The exterior is a lustrous white with wood-veneer inlays, and the handles are in Phillies red, sporting red tassels at each end. Logos are strategically placed above the handles, on a fabric liner, and at the casket's ends.
Funeral director Kevin Dalton props open the half-lid, revealing a large Phillies logo on the inside, above where a loved one's chest would be.
"It's exceptional. The paintwork is beautiful. The embroidery is perfect," he says.
Suggested retail price: $4,499.But there are limits.
It gives luxury box new meaning.
Clearly, it's for "the die-hard fan," manager Shawn Kingston quips.
The Phillies, of course, might have more of them than ever, as they begin spring training this weekend, hoping to repeat as World Series champs.
The caskets are created by Eternal Image, a Michigan-based company devoted to everlasting branding - its niche in the $15 billion annual death services industry.
The company negotiates licensing deals, works up designs for urns and caskets, and farms out the manufacturing, said chief executive Clint Mytych. Among the available brands are the Vatican Library, the American Kennel Club, and eight universities. Star Trek and American Cat Fanciers Association items should be out by summer.
Proposals from licensers for the Three Stooges and Marvel Comics were recently rejected, Mytych, 27, said.
Although baseball-team caskets were just introduced in mid-December, major-league urns have been out since 2007, with more than a thousand sold nationwide, Mytych said.
Sam Steckline of Red Lion, Pa., purchased a Phillies urn for himself and two weeks ago had it autographed by Charlie Manuel at a sports show in York.
The Phils skipper signed the red-and-white canister. A spot at the top for a baseball will hold one signed by Steve Carlton in 1979.
At an autograph show, the Hall of Fame hurler also inked the urn itself, inscribing it with "To 100 years more before death" and "No. 32."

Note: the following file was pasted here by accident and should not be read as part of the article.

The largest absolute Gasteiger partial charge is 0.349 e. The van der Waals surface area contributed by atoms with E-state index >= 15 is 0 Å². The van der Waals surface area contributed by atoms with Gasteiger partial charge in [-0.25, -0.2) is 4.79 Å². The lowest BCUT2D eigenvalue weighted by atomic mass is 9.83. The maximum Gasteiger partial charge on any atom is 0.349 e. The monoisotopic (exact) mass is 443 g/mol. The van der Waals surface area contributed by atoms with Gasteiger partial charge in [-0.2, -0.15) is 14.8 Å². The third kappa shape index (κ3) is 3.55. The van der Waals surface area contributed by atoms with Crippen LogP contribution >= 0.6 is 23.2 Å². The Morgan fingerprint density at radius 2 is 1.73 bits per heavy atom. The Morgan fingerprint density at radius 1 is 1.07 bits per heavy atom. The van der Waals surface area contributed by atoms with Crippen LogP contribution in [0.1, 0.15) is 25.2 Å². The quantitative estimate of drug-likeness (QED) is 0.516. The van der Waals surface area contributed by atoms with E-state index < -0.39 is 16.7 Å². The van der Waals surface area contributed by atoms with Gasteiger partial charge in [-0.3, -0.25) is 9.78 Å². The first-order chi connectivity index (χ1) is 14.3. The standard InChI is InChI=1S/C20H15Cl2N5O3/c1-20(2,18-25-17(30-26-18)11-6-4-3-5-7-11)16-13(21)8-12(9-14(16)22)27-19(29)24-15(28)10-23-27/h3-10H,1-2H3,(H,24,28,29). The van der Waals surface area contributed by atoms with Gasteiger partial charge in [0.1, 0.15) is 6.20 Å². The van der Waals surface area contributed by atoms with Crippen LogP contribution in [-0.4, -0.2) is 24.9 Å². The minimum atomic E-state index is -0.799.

Upon learning what the object was, Carlton asked if Steckline was kidding.
"I said, 'I'm dead serious - no pun intended.' "
Steckline, a motorcycle-riding 56-year-old, who plays second base in a hardball league, recalls trying to explain to his wife, Linda, why he wanted the $799 urn. "She's a little like: What did you get that for? Then she understood."
Since mid-2007, about 150 major-league urns have been sold in Pennsylvania, New Jersey, New York and Delaware, said Beth Cooper of P&J Cooper Supply, a Barrington-based distributor of funeral products.
Most, though, went to New York Mets and Yankees fans.
And urn sales are looking skyward?
"Not really. It's kind of slowed down," she said, after an initial flurry of interest from funeral homes ordering examples to display.
"It is a little bit of an expensive urn, and it is a little bit of a niche market," she said.
Nevertheless, she noted, Major League Baseball logos can now be added to custom artwork adorning lids of burial vaults, the underground containers for caskets.
More upbeat was Brian Horne, director of Page Funeral Home in Burlington.
"Truth be told, I think there is a demand," he said. "You've seen people's loyalties toward their professional sports teams."
Page has sold three Phillies urns, one to a woman whose urn held a ball signed last spring by the entire roster, another for a woman once named fan of the year, and one to a man who keeps peanuts in it on his Florida bar.
So far, Eternal Image has shipped about 100 baseball caskets memorializing various teams, Mytych said.
Anyone else in the coffin-branding biz?
Only Collegiate Memorials, a North Carolina firm that represents at least 75 universities.
The rock group Kiss once offered a model. In 2001, Gene Simmons' wailing face-painters sold a Kiss Kasket online, touting it as a watertight party cooler.
Meanwhile, Kingston is patiently waiting in Hamilton, Mercer County, to sell his first baseball casket.
Potential customers tend to smile or laugh.
"Not demand so much as interest" is how he sums up the reaction.
"It's like wearing my Viagra jacket when Mark Martin drives for Viagra," said Kingston, a NASCAR devotee.
"When my uncle died I put hand-tied flies in with him so he could go fishing when he got there," he said.
"Let's face it. There's a market for everything."
Contact staff writer Peter Mucha at 215-854-4342 or email@example.com.